What do a 27-pound radish and a Ricoh PF-1 have in common? Very little, except that each has been recognized by The Guinness Book of Records. The one that fits handily into a briefcase is cited as the world's smallest facsimile machine, and is thus a strong candidate for inclusion in a record Inc. itself herein attempts to compile: the world's tiniest desktop.
Ricoh's lilliputian fax measures 11 by 7 by 2 inches and weighs 5.5 pounds. It sends and receives conventional letter-size documents at standard rates and resolutions, and serves as a copier as well. When powered by battery and fitted with the appropriate interface, it can be coupled to a cellular phone or even a pay phone. Suggested retail: $1,695; Ricoh Corp., 800-637-4264.
Claim to the tiniest DOS-compatible PC on the market was made this past spring by Hewlett-Packard with the introduction of its 6.25-by-3.5-by-1-inch HP 95LX palmtop. The 11-ounce machine uses an 80C88-type processor and runs Lotus 1-2-3 and other built-in business applications. Suggested retail: $699; Hewlett-Packard, 800-443-1254.
Computers can't get much smaller, since the fingers that type on them aren't likely to shrink. On the other hand -- or head, in this case -- full functionality and minuscule footprint come together in the ComPCap, an 8088-microprocessor computer worn on a hat and activated by voice. By midget mirrors, the computer's "monitor" is seemingly projected a foot or two in front of the user, who views it through a pair of special glasses. Since nothing physically touches a surface (the device is designed for hands-free use in manufacturing, construction, medicine, and the like), the computer takes up no space at all. Suggested retail: $3,995; Park Engineering Asso-ciates, 509-487-6462.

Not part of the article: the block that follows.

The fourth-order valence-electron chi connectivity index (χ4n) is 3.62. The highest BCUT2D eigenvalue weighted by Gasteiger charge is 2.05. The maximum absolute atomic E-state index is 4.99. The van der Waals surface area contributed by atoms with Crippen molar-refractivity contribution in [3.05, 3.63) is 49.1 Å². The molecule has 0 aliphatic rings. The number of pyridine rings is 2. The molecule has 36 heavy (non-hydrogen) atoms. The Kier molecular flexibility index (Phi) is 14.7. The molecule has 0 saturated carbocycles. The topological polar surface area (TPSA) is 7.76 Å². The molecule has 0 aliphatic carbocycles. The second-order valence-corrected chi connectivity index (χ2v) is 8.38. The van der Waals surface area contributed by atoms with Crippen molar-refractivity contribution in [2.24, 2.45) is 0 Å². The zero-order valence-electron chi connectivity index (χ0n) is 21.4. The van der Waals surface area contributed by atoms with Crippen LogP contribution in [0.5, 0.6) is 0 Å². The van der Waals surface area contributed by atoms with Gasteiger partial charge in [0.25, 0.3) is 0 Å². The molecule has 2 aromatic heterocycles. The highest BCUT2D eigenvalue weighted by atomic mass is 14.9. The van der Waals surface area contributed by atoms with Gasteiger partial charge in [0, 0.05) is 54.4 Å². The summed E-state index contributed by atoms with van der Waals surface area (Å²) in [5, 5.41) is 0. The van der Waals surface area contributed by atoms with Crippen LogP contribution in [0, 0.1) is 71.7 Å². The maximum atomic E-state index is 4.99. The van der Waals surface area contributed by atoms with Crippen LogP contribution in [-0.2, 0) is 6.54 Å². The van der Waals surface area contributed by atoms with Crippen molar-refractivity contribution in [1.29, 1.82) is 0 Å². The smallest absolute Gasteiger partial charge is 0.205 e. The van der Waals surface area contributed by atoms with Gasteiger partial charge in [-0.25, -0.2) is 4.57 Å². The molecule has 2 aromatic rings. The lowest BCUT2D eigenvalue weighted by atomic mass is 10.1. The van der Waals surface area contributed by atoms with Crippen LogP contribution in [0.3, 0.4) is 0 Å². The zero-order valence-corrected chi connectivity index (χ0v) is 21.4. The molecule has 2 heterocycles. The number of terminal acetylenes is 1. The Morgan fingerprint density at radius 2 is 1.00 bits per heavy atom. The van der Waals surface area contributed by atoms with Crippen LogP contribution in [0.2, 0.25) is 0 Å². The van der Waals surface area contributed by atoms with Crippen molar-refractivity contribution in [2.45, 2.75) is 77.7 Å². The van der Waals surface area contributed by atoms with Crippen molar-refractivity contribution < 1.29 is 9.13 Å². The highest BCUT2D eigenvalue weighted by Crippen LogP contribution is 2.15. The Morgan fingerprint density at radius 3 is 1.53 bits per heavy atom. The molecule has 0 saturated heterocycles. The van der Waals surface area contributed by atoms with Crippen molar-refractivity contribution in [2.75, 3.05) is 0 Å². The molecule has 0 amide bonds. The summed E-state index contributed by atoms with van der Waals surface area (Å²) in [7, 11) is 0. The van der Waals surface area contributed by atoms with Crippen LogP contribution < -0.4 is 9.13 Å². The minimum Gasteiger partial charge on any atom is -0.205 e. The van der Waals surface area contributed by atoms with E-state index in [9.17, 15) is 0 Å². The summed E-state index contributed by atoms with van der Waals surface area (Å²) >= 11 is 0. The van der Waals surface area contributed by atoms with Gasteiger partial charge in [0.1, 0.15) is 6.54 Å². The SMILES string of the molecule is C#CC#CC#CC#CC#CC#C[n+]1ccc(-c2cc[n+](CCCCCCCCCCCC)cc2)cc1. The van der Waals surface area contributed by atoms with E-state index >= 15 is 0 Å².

For a high-output, letter-quality printer, we go with the Mannesmann Tally MT735 at 11 by 9 by 2.5 inches -- small enough to snuggle into a briefcase alongside our chosen fax. The 8.3-pound thermal-transfer machine produces six text pages a minute at a respectable 300 dots per inch, and is powered by a rechargeable built-in battery. Suggested retail: $1,295; Mannesmann Tally, 800-843-1347.
The entire workings of our nightstand-size office can be stored on the Disctec RHD 60, a 3.2-by-5-by-.81-inch hard-disk drive that has an ample 60 megabytes of capacity. The IBM-compatible 7-ounce drive is removable; therefore it, too, can be thrown (carefully) into our briefcase. Suggested retail: $895; Disk Technologies, 800-553-0337.
There you have our record-setting basic collection. Granted, serious contenders do exist, but as far as function as a factor of size goes, we'll stand by a computer, a hard disk, a printer, and a fax/copier that occupy a scant one and a half square feet. Plus, of course, a size 7 1/2 cap.
-- Robert A. Mamis
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